Nearly every state in the U.S. has attempted to crack down on abortion access in recent months.
The law includes eight different restrictions on abortion and will likely be challenged in federal court before it is scheduled to take effect in July.
Gov. Kevin Stitt signed multiple bills making the medical procedure almost completely inaccessible in his state.
The ban on clinics referring women for abortions, which drove Planned Parenthood from the federal family planning program, could take months to undo.
Letting patients access mifepristone through telemedicine does not appear to pose any safety risks, the acting FDA commissioner said.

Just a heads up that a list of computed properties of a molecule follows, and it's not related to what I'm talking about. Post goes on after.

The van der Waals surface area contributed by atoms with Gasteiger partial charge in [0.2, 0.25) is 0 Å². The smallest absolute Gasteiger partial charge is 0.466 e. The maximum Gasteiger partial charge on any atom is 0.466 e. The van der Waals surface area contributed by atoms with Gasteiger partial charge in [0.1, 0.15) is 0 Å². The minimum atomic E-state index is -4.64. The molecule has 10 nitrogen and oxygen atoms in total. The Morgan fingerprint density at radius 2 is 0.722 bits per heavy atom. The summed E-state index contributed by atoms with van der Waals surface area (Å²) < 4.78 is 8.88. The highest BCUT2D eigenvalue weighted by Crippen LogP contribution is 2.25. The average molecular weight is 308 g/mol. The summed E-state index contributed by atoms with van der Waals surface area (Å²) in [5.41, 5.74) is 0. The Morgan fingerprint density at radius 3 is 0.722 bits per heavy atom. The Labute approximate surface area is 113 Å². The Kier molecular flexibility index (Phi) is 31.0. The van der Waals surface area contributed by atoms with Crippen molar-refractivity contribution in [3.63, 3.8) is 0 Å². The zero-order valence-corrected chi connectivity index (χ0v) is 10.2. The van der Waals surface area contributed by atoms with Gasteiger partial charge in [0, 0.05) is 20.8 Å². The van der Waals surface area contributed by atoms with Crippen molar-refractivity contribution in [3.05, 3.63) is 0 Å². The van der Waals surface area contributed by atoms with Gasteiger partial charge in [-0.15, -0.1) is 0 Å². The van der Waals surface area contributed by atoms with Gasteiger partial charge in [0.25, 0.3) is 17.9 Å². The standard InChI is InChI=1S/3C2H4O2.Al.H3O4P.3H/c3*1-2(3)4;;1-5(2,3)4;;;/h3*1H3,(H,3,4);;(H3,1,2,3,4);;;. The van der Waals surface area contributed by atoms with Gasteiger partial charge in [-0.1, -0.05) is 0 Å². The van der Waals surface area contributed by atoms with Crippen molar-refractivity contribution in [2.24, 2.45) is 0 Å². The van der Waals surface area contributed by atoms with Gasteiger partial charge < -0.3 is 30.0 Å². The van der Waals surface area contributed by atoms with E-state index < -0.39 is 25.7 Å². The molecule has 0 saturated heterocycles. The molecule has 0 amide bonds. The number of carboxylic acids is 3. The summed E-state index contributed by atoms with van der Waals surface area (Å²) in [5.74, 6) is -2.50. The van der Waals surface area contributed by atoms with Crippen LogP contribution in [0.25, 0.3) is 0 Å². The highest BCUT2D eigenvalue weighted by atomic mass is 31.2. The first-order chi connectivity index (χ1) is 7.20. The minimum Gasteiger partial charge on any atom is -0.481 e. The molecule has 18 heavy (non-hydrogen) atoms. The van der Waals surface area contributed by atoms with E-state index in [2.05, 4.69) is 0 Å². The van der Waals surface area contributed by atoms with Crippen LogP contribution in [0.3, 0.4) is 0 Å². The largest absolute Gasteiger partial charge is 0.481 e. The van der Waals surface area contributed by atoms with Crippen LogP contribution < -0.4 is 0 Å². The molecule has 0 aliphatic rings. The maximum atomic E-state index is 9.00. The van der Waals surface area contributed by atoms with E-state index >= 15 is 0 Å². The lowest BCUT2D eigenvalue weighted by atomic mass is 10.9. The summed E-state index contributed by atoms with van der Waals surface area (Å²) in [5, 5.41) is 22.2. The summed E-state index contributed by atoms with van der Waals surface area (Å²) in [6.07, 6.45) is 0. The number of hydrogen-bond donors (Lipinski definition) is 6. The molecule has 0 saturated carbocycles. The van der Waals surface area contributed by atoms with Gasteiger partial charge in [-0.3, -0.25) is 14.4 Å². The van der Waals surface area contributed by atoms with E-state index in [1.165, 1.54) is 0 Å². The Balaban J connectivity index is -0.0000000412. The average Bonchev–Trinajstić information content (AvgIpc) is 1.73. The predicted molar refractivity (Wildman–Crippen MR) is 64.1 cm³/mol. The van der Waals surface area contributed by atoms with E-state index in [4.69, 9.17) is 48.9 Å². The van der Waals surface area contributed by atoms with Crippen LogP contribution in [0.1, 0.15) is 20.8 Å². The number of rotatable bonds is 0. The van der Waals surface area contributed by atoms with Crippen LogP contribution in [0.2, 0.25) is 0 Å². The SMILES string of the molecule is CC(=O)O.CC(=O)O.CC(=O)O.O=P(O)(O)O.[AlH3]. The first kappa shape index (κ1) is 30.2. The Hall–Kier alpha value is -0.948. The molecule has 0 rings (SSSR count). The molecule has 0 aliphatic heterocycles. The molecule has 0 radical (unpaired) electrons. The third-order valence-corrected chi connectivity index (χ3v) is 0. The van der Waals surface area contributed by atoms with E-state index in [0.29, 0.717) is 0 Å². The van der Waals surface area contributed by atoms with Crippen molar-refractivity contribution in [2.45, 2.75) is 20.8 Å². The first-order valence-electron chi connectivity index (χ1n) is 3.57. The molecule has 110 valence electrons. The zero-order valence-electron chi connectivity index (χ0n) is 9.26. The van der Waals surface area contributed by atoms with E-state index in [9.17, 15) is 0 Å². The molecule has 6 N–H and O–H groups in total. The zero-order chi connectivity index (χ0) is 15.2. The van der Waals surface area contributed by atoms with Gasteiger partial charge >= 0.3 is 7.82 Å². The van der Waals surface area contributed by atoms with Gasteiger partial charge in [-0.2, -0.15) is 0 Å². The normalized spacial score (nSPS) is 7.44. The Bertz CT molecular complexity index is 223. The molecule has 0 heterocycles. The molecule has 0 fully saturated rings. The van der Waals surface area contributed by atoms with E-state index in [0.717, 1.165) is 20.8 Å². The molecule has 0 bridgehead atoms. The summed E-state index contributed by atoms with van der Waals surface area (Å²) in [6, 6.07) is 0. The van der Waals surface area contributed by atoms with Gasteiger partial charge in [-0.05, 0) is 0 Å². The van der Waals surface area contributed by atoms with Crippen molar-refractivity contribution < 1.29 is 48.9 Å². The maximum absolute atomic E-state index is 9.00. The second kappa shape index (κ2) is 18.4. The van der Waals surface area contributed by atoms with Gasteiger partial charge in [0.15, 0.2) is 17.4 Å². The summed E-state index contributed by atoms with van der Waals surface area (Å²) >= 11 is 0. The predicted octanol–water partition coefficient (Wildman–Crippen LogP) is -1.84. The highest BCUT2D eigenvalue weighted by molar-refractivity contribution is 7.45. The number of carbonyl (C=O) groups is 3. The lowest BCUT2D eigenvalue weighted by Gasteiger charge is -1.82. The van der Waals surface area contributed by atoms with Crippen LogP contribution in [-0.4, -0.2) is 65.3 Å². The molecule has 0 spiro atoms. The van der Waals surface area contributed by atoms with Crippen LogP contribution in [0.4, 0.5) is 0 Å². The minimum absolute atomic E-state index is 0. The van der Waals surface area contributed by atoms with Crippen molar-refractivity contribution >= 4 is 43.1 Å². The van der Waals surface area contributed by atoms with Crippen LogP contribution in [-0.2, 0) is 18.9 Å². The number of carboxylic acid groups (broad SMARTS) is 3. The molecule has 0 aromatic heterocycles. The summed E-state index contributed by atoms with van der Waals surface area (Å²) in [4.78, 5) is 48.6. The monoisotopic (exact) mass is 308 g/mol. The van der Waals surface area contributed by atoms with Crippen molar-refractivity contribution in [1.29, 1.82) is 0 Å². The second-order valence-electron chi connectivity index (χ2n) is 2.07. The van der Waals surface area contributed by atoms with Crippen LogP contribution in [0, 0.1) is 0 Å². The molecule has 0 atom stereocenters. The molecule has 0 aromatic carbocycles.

"Every day we live with the decision we made, one that was reached only after experiencing unimaginable grief."
State legislatures with eyes on a Supreme Court showdown have introduced more than 500 bills restricting the procedure.
The Hyde Amendment denies insurance coverage for abortions to people who receive their health coverage through government-sponsored plans like Medicaid.
U.S. District Judge Mary Geiger Lewis wrote that a lawsuit challenging South Carolina's abortion ban is "likely to succeed."
The legislation prohibits abortion in the state unless a pregnancy poses a risk to the mother's life. A legal challenge to the bill is virtually certain.